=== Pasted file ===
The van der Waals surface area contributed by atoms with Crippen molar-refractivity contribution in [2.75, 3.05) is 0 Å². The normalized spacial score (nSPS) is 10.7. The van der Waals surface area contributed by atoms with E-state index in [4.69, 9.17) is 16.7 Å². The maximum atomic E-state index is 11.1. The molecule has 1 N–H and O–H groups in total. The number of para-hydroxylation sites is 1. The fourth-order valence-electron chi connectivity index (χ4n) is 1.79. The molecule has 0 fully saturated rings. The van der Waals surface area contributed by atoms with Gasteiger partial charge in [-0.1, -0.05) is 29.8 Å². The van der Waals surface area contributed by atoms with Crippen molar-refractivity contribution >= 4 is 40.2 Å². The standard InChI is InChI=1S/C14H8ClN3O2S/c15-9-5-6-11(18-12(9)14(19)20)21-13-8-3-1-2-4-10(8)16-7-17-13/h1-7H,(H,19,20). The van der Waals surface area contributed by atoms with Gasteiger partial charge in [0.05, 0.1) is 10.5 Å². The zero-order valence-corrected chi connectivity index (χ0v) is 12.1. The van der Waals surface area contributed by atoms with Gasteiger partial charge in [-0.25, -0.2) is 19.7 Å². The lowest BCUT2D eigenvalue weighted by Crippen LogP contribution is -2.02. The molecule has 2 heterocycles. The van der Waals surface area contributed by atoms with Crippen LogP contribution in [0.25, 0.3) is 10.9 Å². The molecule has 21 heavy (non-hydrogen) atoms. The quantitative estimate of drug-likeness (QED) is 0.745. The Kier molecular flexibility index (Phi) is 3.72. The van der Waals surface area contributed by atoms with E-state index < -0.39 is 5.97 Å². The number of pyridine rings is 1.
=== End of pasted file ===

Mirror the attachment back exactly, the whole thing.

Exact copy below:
The van der Waals surface area contributed by atoms with Crippen molar-refractivity contribution in [2.75, 3.05) is 0 Å². The normalized spacial score (nSPS) is 10.7. The van der Waals surface area contributed by atoms with E-state index in [4.69, 9.17) is 16.7 Å². The maximum atomic E-state index is 11.1. The molecule has 1 N–H and O–H groups in total. The number of para-hydroxylation sites is 1. The fourth-order valence-electron chi connectivity index (χ4n) is 1.79. The molecule has 0 fully saturated rings. The van der Waals surface area contributed by atoms with Gasteiger partial charge in [-0.1, -0.05) is 29.8 Å². The van der Waals surface area contributed by atoms with Crippen molar-refractivity contribution >= 4 is 40.2 Å². The standard InChI is InChI=1S/C14H8ClN3O2S/c15-9-5-6-11(18-12(9)14(19)20)21-13-8-3-1-2-4-10(8)16-7-17-13/h1-7H,(H,19,20). The van der Waals surface area contributed by atoms with Gasteiger partial charge in [0.05, 0.1) is 10.5 Å². The zero-order valence-corrected chi connectivity index (χ0v) is 12.1. The van der Waals surface area contributed by atoms with Gasteiger partial charge in [-0.25, -0.2) is 19.7 Å². The lowest BCUT2D eigenvalue weighted by Crippen LogP contribution is -2.02. The molecule has 2 heterocycles. The van der Waals surface area contributed by atoms with Crippen LogP contribution in [0.25, 0.3) is 10.9 Å². The molecule has 21 heavy (non-hydrogen) atoms. The quantitative estimate of drug-likeness (QED) is 0.745. The Kier molecular flexibility index (Phi) is 3.72. The van der Waals surface area contributed by atoms with E-state index < -0.39 is 5.97 Å². The number of pyridine rings is 1.